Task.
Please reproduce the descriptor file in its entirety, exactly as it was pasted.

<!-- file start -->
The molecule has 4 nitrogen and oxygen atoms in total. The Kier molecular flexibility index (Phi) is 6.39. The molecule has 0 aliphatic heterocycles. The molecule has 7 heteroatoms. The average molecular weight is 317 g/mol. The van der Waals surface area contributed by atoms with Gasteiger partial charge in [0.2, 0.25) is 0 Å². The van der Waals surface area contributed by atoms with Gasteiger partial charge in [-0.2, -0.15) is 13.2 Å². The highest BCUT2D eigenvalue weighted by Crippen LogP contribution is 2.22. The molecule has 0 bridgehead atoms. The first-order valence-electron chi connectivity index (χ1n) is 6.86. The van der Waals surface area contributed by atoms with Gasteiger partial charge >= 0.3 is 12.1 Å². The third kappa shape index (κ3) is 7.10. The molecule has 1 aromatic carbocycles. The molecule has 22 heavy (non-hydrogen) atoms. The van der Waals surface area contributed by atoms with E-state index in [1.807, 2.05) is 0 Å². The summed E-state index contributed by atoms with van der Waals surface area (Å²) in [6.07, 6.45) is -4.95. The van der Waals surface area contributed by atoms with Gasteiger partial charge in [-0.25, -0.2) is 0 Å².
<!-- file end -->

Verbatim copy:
The molecule has 4 nitrogen and oxygen atoms in total. The Kier molecular flexibility index (Phi) is 6.39. The molecule has 0 aliphatic heterocycles. The molecule has 7 heteroatoms. The average molecular weight is 317 g/mol. The van der Waals surface area contributed by atoms with Gasteiger partial charge in [0.2, 0.25) is 0 Å². The van der Waals surface area contributed by atoms with Gasteiger partial charge in [-0.2, -0.15) is 13.2 Å². The highest BCUT2D eigenvalue weighted by Crippen LogP contribution is 2.22. The molecule has 0 bridgehead atoms. The first-order valence-electron chi connectivity index (χ1n) is 6.86. The van der Waals surface area contributed by atoms with Gasteiger partial charge >= 0.3 is 12.1 Å². The third kappa shape index (κ3) is 7.10. The molecule has 1 aromatic carbocycles. The molecule has 22 heavy (non-hydrogen) atoms. The van der Waals surface area contributed by atoms with E-state index in [1.807, 2.05) is 0 Å². The summed E-state index contributed by atoms with van der Waals surface area (Å²) in [6.07, 6.45) is -4.95. The van der Waals surface area contributed by atoms with Gasteiger partial charge in [-0.25, -0.2) is 0 Å².